The results of the state’s new PARCC exam were not very pretty for Riverside Brookfield High School as, in an unexpected result, RB students scored worse than the state averages. In the composite scores only 26 percent of RB students met or exceeded state standards compared to 33 percent of students state wide.
At Lyons Township High School 52 percent of students met or exceeded state standards.
But RB principal Kristin Smetana was not especially concerned by the results saying that PARCC is just one test and a new one at that. Smetana places more weight on other assessments that the school has a history with.
“At RB we always look at a variety of assessment measures to monitor student progress,” Smetana said. “We don’t just always look at one assessment so we continue to place value on our ACT scores and our AP participation and our AP pass rates which our students are doing very well on.”
PARCC stands for the Partnership for Assessment of Readiness for College and Careers and the new test replaced the old ISAT, of which the ACT was one component. High schools had a choice of which grade to test and RB chose to test mostly sophomores while LT tested primarily freshmen. So last spring RB tested students who were taking Geometry and English 10 while LT tested students who were taking Algebra I and English 9 and the exam was aligned to those subjects and levels so RB and LT students did not take the exact same test. The multiday PARCC test is based on the new Common Core state standards and seeks to measure higher level thinking skills than the ISAT did.
Many high school administrators did not support the switch to the PARCC test and say that students did not take the test seriously and may not have given their best effort on the test because, unlike the ACT, the test results have no impact on students’ futures or on their grades.
“We encouraged our students to do their best,” Smetana said. “I think due to the lack of implications our students weren’t very motivated to do their best. There’s not a lot of incentives tied to the PARCC test, meaning it doesn’t count for college entrance and as a result, you know, it’s a very long test and so I think students didn’t take it very seriously, like a majority of students in Illinois.”
Scott Eggerding, LT’s curriculum and instruction director, said he didn’t find the PARCC results very useful.
“I really don’t know what to make of the results,” Eggerding said. “The test has already changed. It won’t be given the same way next year. They’ve eliminated some sections and shortened or lengthened other sections.”
Eggerding also said that LT students had little motivation to take the test seriously.
“They’re not very highly motivated to take it,” Eggerding said. “Our students are questioning why they’re doing it. Our business is teenagers and teenagers are motivated by what does this do for me. ACT is a college entrance exam; they take that very seriously. AP could give them college credit and definitely is something that colleges are looking for. They take that seriously. We still don’t have commitments that PARCC will get you anything at a college or even be used as a placement test.”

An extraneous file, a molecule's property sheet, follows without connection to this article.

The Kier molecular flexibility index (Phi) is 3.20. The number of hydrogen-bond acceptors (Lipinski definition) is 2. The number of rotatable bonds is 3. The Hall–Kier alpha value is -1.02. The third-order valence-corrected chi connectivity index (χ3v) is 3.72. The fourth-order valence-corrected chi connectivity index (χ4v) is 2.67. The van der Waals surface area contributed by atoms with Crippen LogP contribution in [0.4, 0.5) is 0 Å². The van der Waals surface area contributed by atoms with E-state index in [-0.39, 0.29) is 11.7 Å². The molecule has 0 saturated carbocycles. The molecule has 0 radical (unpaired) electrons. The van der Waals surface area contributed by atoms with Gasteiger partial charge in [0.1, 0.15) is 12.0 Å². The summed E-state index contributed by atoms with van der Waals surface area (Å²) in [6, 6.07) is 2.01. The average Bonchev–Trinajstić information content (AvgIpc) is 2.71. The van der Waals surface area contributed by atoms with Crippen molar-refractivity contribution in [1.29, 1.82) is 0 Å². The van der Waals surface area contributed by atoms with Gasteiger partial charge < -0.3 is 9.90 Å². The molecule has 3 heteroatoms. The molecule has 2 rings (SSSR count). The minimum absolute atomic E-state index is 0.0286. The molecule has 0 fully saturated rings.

Both RB and LT decided not to test juniors because juniors already are typically taking the ACT in the spring of their junior year and many juniors are also taking Advanced Placement exams then.
“It just didn’t make any sense for juniors to be tested that frequently,” Eggerding said.
When asked about the differences between the LT and RB results Smetana hypothesized that freshmen might have taken the test more seriously than sophomores.
“We gave our test to sophomores and a majority of schools either gave it to juniors or they gave it to freshmen and I think you can get freshmen to be a little more motivated in a situation like that because they’re still new to high school where with sophomores it’s a little harder to motivate them to engage in the test,” Smetana said.
The old ISAT test had four categories while the PARCC has five categories making direct comparisons difficult. 30 percent of RB students approached expectations and another 26 percent of RB students partially met expectations so only 18 percent of RB students were ranked in the bottom category of not meeting expectations. At LT only 8 percent of students of students did not meet expectations.
At Oak Park and River Forest High School 41 percent of students met or exceeded state standards while 25 percent of students did so at Morton West High School.
RB’s PARCC results have already damaged RB in the eyes of some. On the web site Schooldigger.com, which aims to help homebuyers by ranking schools, RB’s ranking plummeted 202 spots from 36th in the state to 238th and RB fell from a five star ranking to a three star ranking after the PARCC results came in. LT moved up one spot to 31st in the Schooldigger.com rankings.
Last year was the first year that the PARCC exam was given so the scores at least set a baseline for future comparisons. But the exam will be shortened this year in a response to concerns about schools devoting too much time to testing.